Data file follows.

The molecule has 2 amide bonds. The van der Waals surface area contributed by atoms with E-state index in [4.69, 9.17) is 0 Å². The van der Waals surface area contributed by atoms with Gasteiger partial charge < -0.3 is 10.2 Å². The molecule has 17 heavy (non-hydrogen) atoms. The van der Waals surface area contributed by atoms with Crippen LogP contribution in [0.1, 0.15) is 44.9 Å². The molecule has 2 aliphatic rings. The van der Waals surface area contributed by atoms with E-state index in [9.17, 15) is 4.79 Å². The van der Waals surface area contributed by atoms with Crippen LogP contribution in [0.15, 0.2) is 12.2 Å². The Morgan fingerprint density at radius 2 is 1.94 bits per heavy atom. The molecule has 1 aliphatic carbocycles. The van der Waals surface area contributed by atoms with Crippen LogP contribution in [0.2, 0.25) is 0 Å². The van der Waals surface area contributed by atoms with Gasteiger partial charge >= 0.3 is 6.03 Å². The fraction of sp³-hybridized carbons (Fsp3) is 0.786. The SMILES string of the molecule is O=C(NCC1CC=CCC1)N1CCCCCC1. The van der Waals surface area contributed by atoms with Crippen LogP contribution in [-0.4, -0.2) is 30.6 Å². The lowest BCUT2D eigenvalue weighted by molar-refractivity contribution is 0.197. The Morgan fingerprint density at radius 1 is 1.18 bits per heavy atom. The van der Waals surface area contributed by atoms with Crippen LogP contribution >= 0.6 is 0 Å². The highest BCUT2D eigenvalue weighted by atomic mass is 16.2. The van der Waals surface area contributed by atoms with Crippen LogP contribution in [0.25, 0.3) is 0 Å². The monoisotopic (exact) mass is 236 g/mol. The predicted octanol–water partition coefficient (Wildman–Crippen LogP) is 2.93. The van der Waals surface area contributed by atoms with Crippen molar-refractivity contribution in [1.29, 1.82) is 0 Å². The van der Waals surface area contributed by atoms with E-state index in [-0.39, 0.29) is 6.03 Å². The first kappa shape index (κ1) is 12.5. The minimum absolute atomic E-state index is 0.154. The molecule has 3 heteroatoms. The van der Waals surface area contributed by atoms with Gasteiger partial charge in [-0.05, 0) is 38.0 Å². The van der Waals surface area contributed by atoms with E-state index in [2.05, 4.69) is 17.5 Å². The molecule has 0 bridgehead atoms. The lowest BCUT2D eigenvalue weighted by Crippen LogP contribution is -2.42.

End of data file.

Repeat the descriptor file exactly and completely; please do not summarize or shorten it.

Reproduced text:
The molecule has 2 amide bonds. The van der Waals surface area contributed by atoms with E-state index in [4.69, 9.17) is 0 Å². The van der Waals surface area contributed by atoms with Gasteiger partial charge < -0.3 is 10.2 Å². The molecule has 17 heavy (non-hydrogen) atoms. The van der Waals surface area contributed by atoms with Crippen LogP contribution in [0.1, 0.15) is 44.9 Å². The molecule has 2 aliphatic rings. The van der Waals surface area contributed by atoms with E-state index in [9.17, 15) is 4.79 Å². The van der Waals surface area contributed by atoms with Crippen LogP contribution in [0.15, 0.2) is 12.2 Å². The Morgan fingerprint density at radius 2 is 1.94 bits per heavy atom. The molecule has 1 aliphatic carbocycles. The van der Waals surface area contributed by atoms with Crippen LogP contribution in [0.2, 0.25) is 0 Å². The van der Waals surface area contributed by atoms with Gasteiger partial charge >= 0.3 is 6.03 Å². The fraction of sp³-hybridized carbons (Fsp3) is 0.786. The SMILES string of the molecule is O=C(NCC1CC=CCC1)N1CCCCCC1. The van der Waals surface area contributed by atoms with Crippen LogP contribution in [-0.4, -0.2) is 30.6 Å². The lowest BCUT2D eigenvalue weighted by molar-refractivity contribution is 0.197. The Morgan fingerprint density at radius 1 is 1.18 bits per heavy atom. The van der Waals surface area contributed by atoms with Crippen LogP contribution >= 0.6 is 0 Å². The highest BCUT2D eigenvalue weighted by atomic mass is 16.2. The van der Waals surface area contributed by atoms with Crippen LogP contribution in [0.25, 0.3) is 0 Å². The monoisotopic (exact) mass is 236 g/mol. The predicted octanol–water partition coefficient (Wildman–Crippen LogP) is 2.93. The van der Waals surface area contributed by atoms with Crippen molar-refractivity contribution in [1.29, 1.82) is 0 Å². The van der Waals surface area contributed by atoms with E-state index in [-0.39, 0.29) is 6.03 Å². The first kappa shape index (κ1) is 12.5. The minimum absolute atomic E-state index is 0.154. The molecule has 3 heteroatoms. The van der Waals surface area contributed by atoms with Gasteiger partial charge in [-0.05, 0) is 38.0 Å². The van der Waals surface area contributed by atoms with E-state index in [2.05, 4.69) is 17.5 Å². The molecule has 0 bridgehead atoms. The lowest BCUT2D eigenvalue weighted by Crippen LogP contribution is -2.42.